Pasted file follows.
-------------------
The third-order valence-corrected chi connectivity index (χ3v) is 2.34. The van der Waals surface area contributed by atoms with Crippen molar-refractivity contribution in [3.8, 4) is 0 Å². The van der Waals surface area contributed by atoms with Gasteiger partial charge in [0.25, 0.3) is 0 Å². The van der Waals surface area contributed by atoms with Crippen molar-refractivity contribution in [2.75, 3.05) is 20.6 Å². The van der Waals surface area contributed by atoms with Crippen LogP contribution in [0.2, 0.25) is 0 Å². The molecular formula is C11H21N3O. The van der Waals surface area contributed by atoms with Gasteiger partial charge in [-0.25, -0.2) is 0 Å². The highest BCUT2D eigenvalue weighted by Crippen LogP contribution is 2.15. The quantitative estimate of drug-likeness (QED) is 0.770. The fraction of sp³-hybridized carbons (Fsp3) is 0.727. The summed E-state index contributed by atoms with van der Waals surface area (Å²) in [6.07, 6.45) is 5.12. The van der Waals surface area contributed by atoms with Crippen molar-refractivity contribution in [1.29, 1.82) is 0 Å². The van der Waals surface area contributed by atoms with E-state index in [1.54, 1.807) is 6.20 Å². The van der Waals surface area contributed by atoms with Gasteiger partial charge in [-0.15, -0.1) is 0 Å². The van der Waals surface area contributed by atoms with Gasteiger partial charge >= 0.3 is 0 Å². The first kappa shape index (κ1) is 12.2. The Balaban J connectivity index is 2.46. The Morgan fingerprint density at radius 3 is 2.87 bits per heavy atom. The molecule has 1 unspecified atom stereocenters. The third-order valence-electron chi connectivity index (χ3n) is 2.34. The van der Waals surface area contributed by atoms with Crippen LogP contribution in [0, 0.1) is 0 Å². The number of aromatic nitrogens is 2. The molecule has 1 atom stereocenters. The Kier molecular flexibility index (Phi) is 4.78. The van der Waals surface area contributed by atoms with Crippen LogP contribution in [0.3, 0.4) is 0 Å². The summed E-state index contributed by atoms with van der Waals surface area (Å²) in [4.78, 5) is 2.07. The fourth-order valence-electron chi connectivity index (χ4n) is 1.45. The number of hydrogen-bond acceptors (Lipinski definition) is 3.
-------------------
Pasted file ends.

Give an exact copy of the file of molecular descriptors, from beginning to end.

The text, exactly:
The third-order valence-corrected chi connectivity index (χ3v) is 2.34. The van der Waals surface area contributed by atoms with Crippen molar-refractivity contribution in [3.8, 4) is 0 Å². The van der Waals surface area contributed by atoms with Gasteiger partial charge in [0.25, 0.3) is 0 Å². The van der Waals surface area contributed by atoms with Crippen molar-refractivity contribution in [2.75, 3.05) is 20.6 Å². The van der Waals surface area contributed by atoms with Crippen LogP contribution in [0.2, 0.25) is 0 Å². The molecular formula is C11H21N3O. The van der Waals surface area contributed by atoms with Gasteiger partial charge in [-0.25, -0.2) is 0 Å². The highest BCUT2D eigenvalue weighted by Crippen LogP contribution is 2.15. The quantitative estimate of drug-likeness (QED) is 0.770. The fraction of sp³-hybridized carbons (Fsp3) is 0.727. The summed E-state index contributed by atoms with van der Waals surface area (Å²) in [6.07, 6.45) is 5.12. The van der Waals surface area contributed by atoms with Crippen molar-refractivity contribution in [1.29, 1.82) is 0 Å². The van der Waals surface area contributed by atoms with E-state index in [1.54, 1.807) is 6.20 Å². The van der Waals surface area contributed by atoms with Gasteiger partial charge in [-0.15, -0.1) is 0 Å². The van der Waals surface area contributed by atoms with Gasteiger partial charge >= 0.3 is 0 Å². The first kappa shape index (κ1) is 12.2. The Balaban J connectivity index is 2.46. The Morgan fingerprint density at radius 3 is 2.87 bits per heavy atom. The molecule has 1 unspecified atom stereocenters. The third-order valence-electron chi connectivity index (χ3n) is 2.34. The van der Waals surface area contributed by atoms with Crippen LogP contribution in [0, 0.1) is 0 Å². The number of aromatic nitrogens is 2. The molecule has 1 atom stereocenters. The Kier molecular flexibility index (Phi) is 4.78. The van der Waals surface area contributed by atoms with Crippen LogP contribution in [0.3, 0.4) is 0 Å². The summed E-state index contributed by atoms with van der Waals surface area (Å²) in [4.78, 5) is 2.07. The fourth-order valence-electron chi connectivity index (χ4n) is 1.45. The number of hydrogen-bond acceptors (Lipinski definition) is 3.